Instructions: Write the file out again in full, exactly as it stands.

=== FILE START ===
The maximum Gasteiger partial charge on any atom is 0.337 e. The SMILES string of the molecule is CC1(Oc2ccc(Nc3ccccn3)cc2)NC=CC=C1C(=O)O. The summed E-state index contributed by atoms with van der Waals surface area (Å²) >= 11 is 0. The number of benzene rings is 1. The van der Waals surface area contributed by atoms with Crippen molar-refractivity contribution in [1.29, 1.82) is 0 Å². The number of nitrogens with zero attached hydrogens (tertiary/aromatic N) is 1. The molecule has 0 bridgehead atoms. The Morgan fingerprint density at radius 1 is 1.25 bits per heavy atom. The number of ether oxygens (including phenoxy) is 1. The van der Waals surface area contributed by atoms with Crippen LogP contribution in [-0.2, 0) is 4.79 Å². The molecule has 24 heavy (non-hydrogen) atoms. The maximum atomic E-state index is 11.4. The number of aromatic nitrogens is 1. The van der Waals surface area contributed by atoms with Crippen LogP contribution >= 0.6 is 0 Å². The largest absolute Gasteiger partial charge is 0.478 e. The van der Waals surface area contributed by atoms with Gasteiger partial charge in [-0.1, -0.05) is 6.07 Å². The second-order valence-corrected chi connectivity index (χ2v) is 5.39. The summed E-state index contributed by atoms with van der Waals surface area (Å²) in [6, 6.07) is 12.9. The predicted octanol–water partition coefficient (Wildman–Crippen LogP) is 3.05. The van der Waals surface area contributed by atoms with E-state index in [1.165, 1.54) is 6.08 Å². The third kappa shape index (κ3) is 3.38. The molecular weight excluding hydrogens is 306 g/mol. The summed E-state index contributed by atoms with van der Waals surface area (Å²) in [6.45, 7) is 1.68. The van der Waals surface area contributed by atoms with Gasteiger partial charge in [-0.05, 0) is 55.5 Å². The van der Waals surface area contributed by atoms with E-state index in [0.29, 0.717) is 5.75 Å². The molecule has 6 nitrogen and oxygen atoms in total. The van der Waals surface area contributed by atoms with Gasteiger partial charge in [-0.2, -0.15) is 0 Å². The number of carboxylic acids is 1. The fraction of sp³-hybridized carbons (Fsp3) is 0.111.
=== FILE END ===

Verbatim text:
The maximum Gasteiger partial charge on any atom is 0.337 e. The SMILES string of the molecule is CC1(Oc2ccc(Nc3ccccn3)cc2)NC=CC=C1C(=O)O. The summed E-state index contributed by atoms with van der Waals surface area (Å²) >= 11 is 0. The number of benzene rings is 1. The van der Waals surface area contributed by atoms with Crippen molar-refractivity contribution in [1.29, 1.82) is 0 Å². The number of nitrogens with zero attached hydrogens (tertiary/aromatic N) is 1. The molecule has 0 bridgehead atoms. The Morgan fingerprint density at radius 1 is 1.25 bits per heavy atom. The number of ether oxygens (including phenoxy) is 1. The van der Waals surface area contributed by atoms with Crippen LogP contribution in [-0.2, 0) is 4.79 Å². The molecule has 24 heavy (non-hydrogen) atoms. The maximum atomic E-state index is 11.4. The number of aromatic nitrogens is 1. The van der Waals surface area contributed by atoms with Crippen LogP contribution >= 0.6 is 0 Å². The largest absolute Gasteiger partial charge is 0.478 e. The van der Waals surface area contributed by atoms with Gasteiger partial charge in [-0.1, -0.05) is 6.07 Å². The second-order valence-corrected chi connectivity index (χ2v) is 5.39. The summed E-state index contributed by atoms with van der Waals surface area (Å²) in [6, 6.07) is 12.9. The predicted octanol–water partition coefficient (Wildman–Crippen LogP) is 3.05. The van der Waals surface area contributed by atoms with E-state index in [1.165, 1.54) is 6.08 Å². The third kappa shape index (κ3) is 3.38. The molecular weight excluding hydrogens is 306 g/mol. The summed E-state index contributed by atoms with van der Waals surface area (Å²) in [6.45, 7) is 1.68. The van der Waals surface area contributed by atoms with Gasteiger partial charge in [-0.05, 0) is 55.5 Å². The van der Waals surface area contributed by atoms with E-state index in [0.29, 0.717) is 5.75 Å². The molecule has 6 nitrogen and oxygen atoms in total. The van der Waals surface area contributed by atoms with Gasteiger partial charge in [-0.2, -0.15) is 0 Å². The number of carboxylic acids is 1. The fraction of sp³-hybridized carbons (Fsp3) is 0.111.